Filed under: Film
To celebrate my son’s birthday, we took him and a bunch of his friends to see “Despicable Me”, which I found uproariously funny despite the fact that it contains a bunch of misheard-dialogue jokes, which aren’t usually my cup of tea. (“What are these?” “Boogie robots!” “Nefario, I said cookie robots!“…”Nefario, I said I wanted a dart gun.” “Ah. Yes. Because I was wondering under what circumstances this might be…er…I’ll get right on it.” Etc.) The thing is, the movie is rendered with such fantasmagorically creative art direction that the fart-gun joke is actually hilarious. We used to occasionally toss these kind of jokes in as a last resort when I was writing kids’ cartoons, but they’re so obvious that they don’t really work unless you have ace animation to pull them off. We had good design artists, but the cartoons were rendered pretty cheaply, so they’d usually fall flat.
Anyway, after the movie, we get home, and I find a bag full of Kit-Kats in the kitchen. I ask my wife, “Why is there a bag of Kit-Kats in the kitchen?” She says “I don’t know,” with an embarrassed look. I say, “Is it because I suggested that you buy some Tic-Tacs to hand out as prizes when the kids win one of the party games?” “Yes.”
Ha ha! See, it’s not funny without really good animation.
The great Doug Pascover posted a hilarious takeoff of Blake’s “And did those feet, in ancient times…” after a post I did over at the Economist, which got me humming the tune of the hymn in the shower, which got me thinking about the opening sequence of “Chariots of Fire” in which that hymn is being sung over an aerial shot of green English fields (as I recall) that zooms in on an Oxford college, which got me reflecting on what an amazing movie “Chariots of Fire” was. The conflict is between the effortless upper-class British guy who trains with an amateur coach, as one does, and the striving Jewish guy who almost gets himself disqualified because (scandalously, for the 1920s or whenever) he hires a pro coach. Apparently he got confused and thought the point was to win. Anyway, the theme is traditional aristocratic amateurism versus upwardly-mobile immigrant commercial professionalism.
What I’d never thought about before was how well-suited that theme was to early-1980s Thatcherite Britain. Labour cast itself as the party of the working class, but if I understand it right, a lot of the energy of Thatcher’s Tories came from upwardly mobile uncouth plebes, many from immigrant backgrounds, who saw the rules and social-services structures that had been put in place by Labourite socialism as a straitjacket rather than a support net. Similarly, the upper-class runner in “Chariots of Fire” thinks of his amateur course as the less moneyed one, but of course in the real world only wealthy upper-class people have the time and connections to compete at the upper levels of sport as amateurs. When the aristocrats complain about the tawdry commercialism of this Jew who’s paying his trainer, they’re obviously also complaining about the threat this poses of upsetting and opening up their social structure. This seems to me to be suffused with themes that were circulating in Thatcher-era politics: which is really more egalitarian, a society of rules for the rich and subsidies for the poor that maintains clear class divisions, or a free-for-all society in which money can buy anything, peerages included, and everyone is constantly sinking or swimming?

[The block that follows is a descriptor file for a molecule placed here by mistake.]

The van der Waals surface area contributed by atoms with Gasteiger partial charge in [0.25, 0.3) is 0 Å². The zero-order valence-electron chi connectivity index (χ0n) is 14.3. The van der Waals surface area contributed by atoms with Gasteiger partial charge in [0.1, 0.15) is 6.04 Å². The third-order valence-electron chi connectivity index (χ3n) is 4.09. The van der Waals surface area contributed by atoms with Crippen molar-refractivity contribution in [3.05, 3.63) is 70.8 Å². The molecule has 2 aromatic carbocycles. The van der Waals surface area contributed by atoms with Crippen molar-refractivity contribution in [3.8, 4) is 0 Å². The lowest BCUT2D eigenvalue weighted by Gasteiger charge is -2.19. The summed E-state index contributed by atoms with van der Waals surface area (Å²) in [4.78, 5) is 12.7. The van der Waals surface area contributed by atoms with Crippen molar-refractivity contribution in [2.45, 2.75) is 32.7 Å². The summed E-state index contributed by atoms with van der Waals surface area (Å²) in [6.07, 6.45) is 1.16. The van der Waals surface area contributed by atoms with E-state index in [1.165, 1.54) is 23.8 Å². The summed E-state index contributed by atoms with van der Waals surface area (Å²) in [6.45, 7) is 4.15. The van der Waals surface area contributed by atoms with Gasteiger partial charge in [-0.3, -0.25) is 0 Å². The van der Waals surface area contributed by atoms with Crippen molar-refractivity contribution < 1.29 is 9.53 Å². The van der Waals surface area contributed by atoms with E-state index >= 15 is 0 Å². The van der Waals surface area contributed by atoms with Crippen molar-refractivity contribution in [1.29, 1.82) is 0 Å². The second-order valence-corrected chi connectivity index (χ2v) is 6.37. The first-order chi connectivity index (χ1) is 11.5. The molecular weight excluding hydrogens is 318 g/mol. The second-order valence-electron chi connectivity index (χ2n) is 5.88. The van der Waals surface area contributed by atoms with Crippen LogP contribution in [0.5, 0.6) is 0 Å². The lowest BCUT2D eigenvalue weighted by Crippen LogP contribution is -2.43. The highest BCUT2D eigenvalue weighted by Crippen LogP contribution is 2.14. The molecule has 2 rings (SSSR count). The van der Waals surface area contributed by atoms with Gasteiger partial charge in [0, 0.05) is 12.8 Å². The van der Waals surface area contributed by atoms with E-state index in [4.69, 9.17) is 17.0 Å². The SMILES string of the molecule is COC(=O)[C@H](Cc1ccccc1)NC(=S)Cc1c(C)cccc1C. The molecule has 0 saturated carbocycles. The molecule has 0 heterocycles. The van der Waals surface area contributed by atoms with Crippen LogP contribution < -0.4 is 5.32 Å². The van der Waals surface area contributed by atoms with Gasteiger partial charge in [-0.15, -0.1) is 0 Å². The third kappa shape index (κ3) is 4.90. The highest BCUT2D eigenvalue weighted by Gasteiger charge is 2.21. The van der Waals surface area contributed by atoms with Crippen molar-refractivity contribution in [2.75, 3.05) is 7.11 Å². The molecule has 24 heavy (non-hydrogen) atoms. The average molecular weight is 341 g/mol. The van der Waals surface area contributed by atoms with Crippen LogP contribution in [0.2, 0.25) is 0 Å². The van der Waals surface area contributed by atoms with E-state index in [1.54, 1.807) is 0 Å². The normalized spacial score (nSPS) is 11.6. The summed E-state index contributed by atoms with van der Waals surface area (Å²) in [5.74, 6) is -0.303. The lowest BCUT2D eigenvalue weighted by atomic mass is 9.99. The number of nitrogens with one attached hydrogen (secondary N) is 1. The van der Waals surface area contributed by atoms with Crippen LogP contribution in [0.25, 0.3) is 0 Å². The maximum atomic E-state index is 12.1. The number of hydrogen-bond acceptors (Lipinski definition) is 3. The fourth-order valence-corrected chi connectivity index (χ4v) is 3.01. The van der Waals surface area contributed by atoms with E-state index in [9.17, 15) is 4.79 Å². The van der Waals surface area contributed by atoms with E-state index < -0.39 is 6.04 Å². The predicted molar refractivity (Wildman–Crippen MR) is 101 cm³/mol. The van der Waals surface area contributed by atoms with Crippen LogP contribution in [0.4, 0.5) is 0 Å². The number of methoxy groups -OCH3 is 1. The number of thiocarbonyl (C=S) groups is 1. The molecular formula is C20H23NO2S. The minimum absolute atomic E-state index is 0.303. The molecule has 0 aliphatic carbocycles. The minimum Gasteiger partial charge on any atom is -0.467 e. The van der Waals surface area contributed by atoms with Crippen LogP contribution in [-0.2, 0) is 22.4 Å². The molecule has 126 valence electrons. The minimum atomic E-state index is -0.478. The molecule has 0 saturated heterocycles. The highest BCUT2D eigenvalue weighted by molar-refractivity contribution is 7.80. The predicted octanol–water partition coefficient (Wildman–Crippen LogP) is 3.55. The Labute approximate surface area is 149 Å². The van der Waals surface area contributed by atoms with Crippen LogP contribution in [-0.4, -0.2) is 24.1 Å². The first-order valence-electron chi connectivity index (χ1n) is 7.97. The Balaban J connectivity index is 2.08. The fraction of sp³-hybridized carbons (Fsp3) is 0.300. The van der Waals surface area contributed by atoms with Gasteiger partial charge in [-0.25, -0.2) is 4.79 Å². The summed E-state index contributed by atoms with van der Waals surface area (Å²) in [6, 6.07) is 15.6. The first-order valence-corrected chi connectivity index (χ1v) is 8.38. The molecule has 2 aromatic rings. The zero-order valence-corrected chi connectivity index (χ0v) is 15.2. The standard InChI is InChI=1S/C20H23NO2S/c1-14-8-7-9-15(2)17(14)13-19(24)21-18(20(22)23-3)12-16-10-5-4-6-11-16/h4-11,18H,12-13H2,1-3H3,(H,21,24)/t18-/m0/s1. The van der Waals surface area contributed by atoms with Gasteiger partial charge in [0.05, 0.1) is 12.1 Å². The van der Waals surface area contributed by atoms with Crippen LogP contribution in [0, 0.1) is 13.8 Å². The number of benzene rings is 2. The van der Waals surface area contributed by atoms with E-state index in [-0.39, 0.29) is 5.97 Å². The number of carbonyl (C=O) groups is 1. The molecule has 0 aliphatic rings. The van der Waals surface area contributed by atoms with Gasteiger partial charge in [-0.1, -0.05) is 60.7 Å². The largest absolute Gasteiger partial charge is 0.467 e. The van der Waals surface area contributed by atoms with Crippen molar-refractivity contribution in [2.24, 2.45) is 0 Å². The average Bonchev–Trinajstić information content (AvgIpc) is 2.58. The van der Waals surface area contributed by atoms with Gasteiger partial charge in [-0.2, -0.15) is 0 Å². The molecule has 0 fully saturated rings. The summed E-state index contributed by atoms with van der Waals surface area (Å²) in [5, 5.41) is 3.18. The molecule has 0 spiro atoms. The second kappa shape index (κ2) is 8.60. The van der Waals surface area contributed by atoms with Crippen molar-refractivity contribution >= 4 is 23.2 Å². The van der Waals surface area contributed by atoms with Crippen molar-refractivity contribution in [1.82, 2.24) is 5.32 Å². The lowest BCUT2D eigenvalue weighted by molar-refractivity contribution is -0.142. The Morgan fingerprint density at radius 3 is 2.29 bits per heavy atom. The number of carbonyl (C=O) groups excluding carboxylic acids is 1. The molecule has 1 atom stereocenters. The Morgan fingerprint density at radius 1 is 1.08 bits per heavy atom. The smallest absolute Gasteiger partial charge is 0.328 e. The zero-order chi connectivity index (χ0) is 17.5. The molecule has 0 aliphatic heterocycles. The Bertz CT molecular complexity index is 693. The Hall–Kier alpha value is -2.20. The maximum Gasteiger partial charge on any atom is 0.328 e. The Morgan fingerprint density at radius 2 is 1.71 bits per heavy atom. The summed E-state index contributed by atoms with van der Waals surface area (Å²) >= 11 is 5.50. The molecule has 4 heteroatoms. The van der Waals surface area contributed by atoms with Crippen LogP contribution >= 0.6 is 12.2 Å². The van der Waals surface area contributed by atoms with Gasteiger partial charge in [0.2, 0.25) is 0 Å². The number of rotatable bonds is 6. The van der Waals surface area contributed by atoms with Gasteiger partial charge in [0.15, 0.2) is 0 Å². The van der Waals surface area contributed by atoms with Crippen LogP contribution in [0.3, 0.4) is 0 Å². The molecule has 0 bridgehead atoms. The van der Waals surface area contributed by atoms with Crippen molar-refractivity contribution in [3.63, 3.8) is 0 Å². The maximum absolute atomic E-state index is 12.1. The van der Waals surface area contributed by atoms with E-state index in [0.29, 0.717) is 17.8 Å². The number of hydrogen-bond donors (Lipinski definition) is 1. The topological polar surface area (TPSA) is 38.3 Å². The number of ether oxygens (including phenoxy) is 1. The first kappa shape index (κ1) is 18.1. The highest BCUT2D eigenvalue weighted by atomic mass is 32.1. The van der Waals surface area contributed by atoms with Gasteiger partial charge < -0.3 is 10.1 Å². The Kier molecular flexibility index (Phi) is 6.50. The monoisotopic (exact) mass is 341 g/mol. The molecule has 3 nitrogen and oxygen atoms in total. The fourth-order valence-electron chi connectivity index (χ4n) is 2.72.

The film also teases at a weird duality in Blake’s poem, which is the mixture of Hellenic and Hebraic themes. The “bow of burning gold” and “chariot of fire” Blake wants somebody to bring him seem pretty Hellenic and Apollonian. But the pretext of the poem is an apocryphal/hypothetical visit of the “holy lamb of God” to England and, ultimately, an intent to build Jerusalem there. There’s something very nice about the way this duality recurs in the conflict between the English aristocracy with its Hellenic sporting ideals (resurrecting the Olympics etc.) and the entrance of this Jewish aspirant who upsets the value structure. Historically, the interaction between the Greco-Roman and Hebraic worlds was pretty adversarial (Maccabees, Herod, etc.), but in the long run the fusion of their value systems in a thing called Christianity turned out to be of some significance.
Filed under: Film
A.O. Scott’s excellent piece on the limitations of the superhero genre seems to have been cut off mid-thought at the end, but I’d just note that for me what’s still missing in every one of the big superhero flicks of the past 20 years is any really convincing or interesting representation of evil. In the real world, we have people like Radovan Karadzic walking around. Screenwriters will have to do a lot better if they want to top that; the closest I’ve seen is the X-Men’s conception of evil emanating out of racial/demographic conflict. Though I haven’t seen The Dark Knight and I understand Heath Ledger is pretty interesting, so I reserve judgment.